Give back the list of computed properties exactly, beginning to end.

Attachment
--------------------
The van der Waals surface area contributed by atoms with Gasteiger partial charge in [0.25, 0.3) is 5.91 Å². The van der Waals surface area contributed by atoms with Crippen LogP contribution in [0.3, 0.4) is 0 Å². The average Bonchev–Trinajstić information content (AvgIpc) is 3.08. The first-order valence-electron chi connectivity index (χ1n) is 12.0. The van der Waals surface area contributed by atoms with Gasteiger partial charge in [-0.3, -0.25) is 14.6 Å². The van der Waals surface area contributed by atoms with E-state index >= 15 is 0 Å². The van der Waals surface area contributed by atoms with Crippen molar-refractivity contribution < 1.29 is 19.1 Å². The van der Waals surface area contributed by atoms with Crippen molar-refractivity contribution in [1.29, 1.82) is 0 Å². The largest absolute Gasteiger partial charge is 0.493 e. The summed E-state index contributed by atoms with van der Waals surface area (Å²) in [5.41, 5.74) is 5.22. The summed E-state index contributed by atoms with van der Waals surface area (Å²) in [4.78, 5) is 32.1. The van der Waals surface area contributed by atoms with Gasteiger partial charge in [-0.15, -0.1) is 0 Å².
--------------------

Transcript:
The van der Waals surface area contributed by atoms with Gasteiger partial charge in [0.25, 0.3) is 5.91 Å². The van der Waals surface area contributed by atoms with Crippen LogP contribution in [0.3, 0.4) is 0 Å². The average Bonchev–Trinajstić information content (AvgIpc) is 3.08. The first-order valence-electron chi connectivity index (χ1n) is 12.0. The van der Waals surface area contributed by atoms with Gasteiger partial charge in [-0.3, -0.25) is 14.6 Å². The van der Waals surface area contributed by atoms with E-state index >= 15 is 0 Å². The van der Waals surface area contributed by atoms with Crippen molar-refractivity contribution < 1.29 is 19.1 Å². The van der Waals surface area contributed by atoms with Crippen molar-refractivity contribution in [1.29, 1.82) is 0 Å². The largest absolute Gasteiger partial charge is 0.493 e. The summed E-state index contributed by atoms with van der Waals surface area (Å²) in [5.41, 5.74) is 5.22. The summed E-state index contributed by atoms with van der Waals surface area (Å²) in [4.78, 5) is 32.1. The van der Waals surface area contributed by atoms with Gasteiger partial charge in [-0.15, -0.1) is 0 Å².